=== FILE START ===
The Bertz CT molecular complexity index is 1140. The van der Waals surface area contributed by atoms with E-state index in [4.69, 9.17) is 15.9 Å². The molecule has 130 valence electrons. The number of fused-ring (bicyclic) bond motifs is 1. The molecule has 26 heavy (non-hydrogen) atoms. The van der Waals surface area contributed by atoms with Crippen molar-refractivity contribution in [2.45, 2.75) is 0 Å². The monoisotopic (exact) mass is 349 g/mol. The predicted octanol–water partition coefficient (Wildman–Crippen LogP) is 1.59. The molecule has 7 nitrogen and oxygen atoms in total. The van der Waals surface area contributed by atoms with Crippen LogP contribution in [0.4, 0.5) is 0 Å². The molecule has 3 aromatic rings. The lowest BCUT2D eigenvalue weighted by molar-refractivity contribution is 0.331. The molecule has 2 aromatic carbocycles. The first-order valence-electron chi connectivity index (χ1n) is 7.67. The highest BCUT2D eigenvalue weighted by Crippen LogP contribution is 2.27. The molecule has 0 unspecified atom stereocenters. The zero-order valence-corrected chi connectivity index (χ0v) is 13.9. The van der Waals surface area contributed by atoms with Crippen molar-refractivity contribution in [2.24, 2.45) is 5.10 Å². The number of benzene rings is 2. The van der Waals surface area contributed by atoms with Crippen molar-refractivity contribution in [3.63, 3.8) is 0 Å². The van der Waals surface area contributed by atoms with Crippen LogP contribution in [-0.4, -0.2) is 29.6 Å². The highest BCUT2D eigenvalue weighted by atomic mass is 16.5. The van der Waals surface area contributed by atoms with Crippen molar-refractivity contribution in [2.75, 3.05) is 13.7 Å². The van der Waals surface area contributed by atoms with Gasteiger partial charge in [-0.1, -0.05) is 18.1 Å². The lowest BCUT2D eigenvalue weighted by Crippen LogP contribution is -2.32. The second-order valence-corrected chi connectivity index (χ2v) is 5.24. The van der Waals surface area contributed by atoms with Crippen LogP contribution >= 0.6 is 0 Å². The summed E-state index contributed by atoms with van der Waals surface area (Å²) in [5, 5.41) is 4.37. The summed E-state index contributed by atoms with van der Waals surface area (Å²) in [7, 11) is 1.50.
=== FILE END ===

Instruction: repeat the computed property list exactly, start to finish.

The Bertz CT molecular complexity index is 1140. The van der Waals surface area contributed by atoms with E-state index in [4.69, 9.17) is 15.9 Å². The molecule has 130 valence electrons. The number of fused-ring (bicyclic) bond motifs is 1. The molecule has 26 heavy (non-hydrogen) atoms. The van der Waals surface area contributed by atoms with Crippen molar-refractivity contribution in [2.45, 2.75) is 0 Å². The monoisotopic (exact) mass is 349 g/mol. The predicted octanol–water partition coefficient (Wildman–Crippen LogP) is 1.59. The molecule has 7 nitrogen and oxygen atoms in total. The van der Waals surface area contributed by atoms with Crippen LogP contribution in [0.4, 0.5) is 0 Å². The molecule has 3 aromatic rings. The lowest BCUT2D eigenvalue weighted by molar-refractivity contribution is 0.331. The molecule has 2 aromatic carbocycles. The first-order valence-electron chi connectivity index (χ1n) is 7.67. The highest BCUT2D eigenvalue weighted by Crippen LogP contribution is 2.27. The molecule has 0 unspecified atom stereocenters. The zero-order valence-corrected chi connectivity index (χ0v) is 13.9. The van der Waals surface area contributed by atoms with Crippen molar-refractivity contribution in [2.24, 2.45) is 5.10 Å². The number of benzene rings is 2. The van der Waals surface area contributed by atoms with Crippen molar-refractivity contribution in [3.63, 3.8) is 0 Å². The van der Waals surface area contributed by atoms with Crippen LogP contribution in [-0.4, -0.2) is 29.6 Å². The highest BCUT2D eigenvalue weighted by atomic mass is 16.5. The van der Waals surface area contributed by atoms with Crippen molar-refractivity contribution in [2.75, 3.05) is 13.7 Å². The van der Waals surface area contributed by atoms with Gasteiger partial charge in [-0.1, -0.05) is 18.1 Å². The lowest BCUT2D eigenvalue weighted by Crippen LogP contribution is -2.32. The second-order valence-corrected chi connectivity index (χ2v) is 5.24. The van der Waals surface area contributed by atoms with Crippen LogP contribution >= 0.6 is 0 Å². The summed E-state index contributed by atoms with van der Waals surface area (Å²) in [5, 5.41) is 4.37. The summed E-state index contributed by atoms with van der Waals surface area (Å²) in [7, 11) is 1.50.